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Hands-on Vue.js for Beginners (Part 4)

marinamosti profile image Marina Mosti Updated on ・7 min read

Welcome back! 🤩

Last time we took at conditional rendering with v-if and v-show. This time we will learn how to loop through arrays and objects and create an element for each one of the items in them. We will also apply some of the concepts we have learned before.

v-for

v-for is one of the fundamental directives of Vue.js, and once you understand how it works the extension of what you can build inside your apps will grow exponentially.

v-for is, simply put, a for loop. If you don't yet know what this means, a for loop is a piece of code that gets executed one time per each element in a group - which in turn is usually an Array or an Object.

We're going to start with an empty slate today so that everything we do has a clear purpose. Here's a copy of our base index.html file for you to copy and paste into your editor.

<html>

<head>
  <title>Vue 101</title>
</head>

<body>
  <div id="app">

  </div>

  <script src="https://cdn.jsdelivr.net/npm/vue/dist/vue.js"></script>

  <script>
    const app = new Vue({
      el: '#app',
      data: {

      },
      methods: {

      }
    });
  </script>
</body>

</html>

Let's start by creating a simple list, an array, that we can loop to output its content. We will create a property inside our data object, called games. Feel free to change the titles to your own personal favorites 🙃🎮

data: {
  games: [
    'Super Mario 64',
    'The Legend of Zelda Ocarina of Time',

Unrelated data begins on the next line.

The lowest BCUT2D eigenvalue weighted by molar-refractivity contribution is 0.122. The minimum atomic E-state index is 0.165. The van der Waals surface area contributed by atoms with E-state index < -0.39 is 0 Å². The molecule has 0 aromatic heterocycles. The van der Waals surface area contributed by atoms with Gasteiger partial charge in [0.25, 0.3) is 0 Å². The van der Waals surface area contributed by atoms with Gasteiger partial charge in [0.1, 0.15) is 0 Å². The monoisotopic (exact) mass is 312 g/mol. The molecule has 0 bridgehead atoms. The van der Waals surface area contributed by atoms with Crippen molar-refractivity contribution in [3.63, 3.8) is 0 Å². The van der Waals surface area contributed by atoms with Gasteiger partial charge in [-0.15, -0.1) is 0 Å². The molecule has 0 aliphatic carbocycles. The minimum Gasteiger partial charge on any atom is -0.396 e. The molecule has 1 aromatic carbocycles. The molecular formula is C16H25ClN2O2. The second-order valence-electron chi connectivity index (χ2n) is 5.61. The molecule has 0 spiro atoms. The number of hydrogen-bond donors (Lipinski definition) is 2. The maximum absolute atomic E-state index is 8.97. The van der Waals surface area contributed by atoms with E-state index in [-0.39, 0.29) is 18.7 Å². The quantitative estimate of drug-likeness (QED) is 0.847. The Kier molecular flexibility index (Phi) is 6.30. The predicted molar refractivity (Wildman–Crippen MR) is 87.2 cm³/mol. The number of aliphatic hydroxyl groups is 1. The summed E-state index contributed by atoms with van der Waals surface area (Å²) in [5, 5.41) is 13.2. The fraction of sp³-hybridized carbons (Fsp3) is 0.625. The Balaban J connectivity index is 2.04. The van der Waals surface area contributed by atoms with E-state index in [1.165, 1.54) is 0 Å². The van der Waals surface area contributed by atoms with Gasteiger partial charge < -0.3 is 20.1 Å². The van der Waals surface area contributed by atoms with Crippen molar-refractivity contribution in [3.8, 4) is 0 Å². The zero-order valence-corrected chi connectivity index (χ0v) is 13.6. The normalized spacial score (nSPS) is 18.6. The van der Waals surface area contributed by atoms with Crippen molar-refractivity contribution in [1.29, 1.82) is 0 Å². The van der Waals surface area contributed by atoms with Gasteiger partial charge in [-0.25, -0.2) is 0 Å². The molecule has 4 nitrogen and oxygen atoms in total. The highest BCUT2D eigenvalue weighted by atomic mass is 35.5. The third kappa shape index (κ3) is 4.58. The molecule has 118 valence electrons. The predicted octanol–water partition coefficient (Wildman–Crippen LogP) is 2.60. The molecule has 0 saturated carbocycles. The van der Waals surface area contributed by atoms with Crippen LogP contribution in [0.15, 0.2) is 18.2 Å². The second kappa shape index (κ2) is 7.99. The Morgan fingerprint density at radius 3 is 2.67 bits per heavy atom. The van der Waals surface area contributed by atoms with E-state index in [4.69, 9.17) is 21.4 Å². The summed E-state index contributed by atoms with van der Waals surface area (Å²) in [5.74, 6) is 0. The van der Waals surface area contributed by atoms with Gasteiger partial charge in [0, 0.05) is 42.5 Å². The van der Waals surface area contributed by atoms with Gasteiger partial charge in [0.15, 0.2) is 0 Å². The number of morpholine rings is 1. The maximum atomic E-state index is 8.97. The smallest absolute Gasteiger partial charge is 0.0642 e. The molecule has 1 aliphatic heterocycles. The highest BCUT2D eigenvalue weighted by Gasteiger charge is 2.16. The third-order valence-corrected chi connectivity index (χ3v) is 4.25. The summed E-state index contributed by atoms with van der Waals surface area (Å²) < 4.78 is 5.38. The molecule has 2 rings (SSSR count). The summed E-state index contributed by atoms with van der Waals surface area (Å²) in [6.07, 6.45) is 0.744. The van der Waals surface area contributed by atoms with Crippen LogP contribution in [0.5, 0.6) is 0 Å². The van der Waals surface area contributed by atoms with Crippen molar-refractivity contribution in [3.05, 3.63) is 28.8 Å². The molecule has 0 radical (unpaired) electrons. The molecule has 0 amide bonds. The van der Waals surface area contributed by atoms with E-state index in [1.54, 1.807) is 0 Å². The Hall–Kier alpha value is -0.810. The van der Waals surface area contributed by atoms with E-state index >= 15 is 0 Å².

'Secret of Mana',
    'Super Metroid'
  ]
},

Awesome! Now that we have our array set up, let's create a sad and simple <ul> element where will display it. For the sake of example, let's keep it simple for now.

<div id="app">
  <ul>
    <li>Game title here</li>
  </ul>
</div>

Ok, looking good! Now we have to tell Vue that we want to output as many <li> elements inside the <ul> as needed to loop through our whole array.

In other languages, and even in vanilla JavaScript, you may be used to doing something that looks similar to this:

<?php foreach ($game in $games): ?>
  <li><?php echo $game; ?></li>
<?php endforeach; ?>

Where the loop encloses the element(s) it's going to output or print out.

In Vue we declare our v-for directive on TOP of the element we want to loop. Make these changes to your <li> and we'll dissect them after.

<ul>
  <li v-for="game in games">{{ game }}</li>
</ul>

Let's take a look.

  1. v-for was added directly to the <li>, not the <ul> as we saw earlier. This reads: "For each game in my games array, please make a new <li> inside these <ul> tags.
  2. Note that games is the property that we added earlier with the array inside our data, so we have to use this variable name.
  3. The variable game (singular) is defined by us, we could use item, game, title or whatever we feel like. But be sure to understand that this *game* in games is what you will be using as a variable inside your loop.
  4. Finally, inside our <li> tag we're outputting the contents of our game variable, so while the loop is running for each of our games, this will output the string into the <li>.

Run your app inside the browser, and you should see your list of items being outputted to the screen.

Taking it up a notch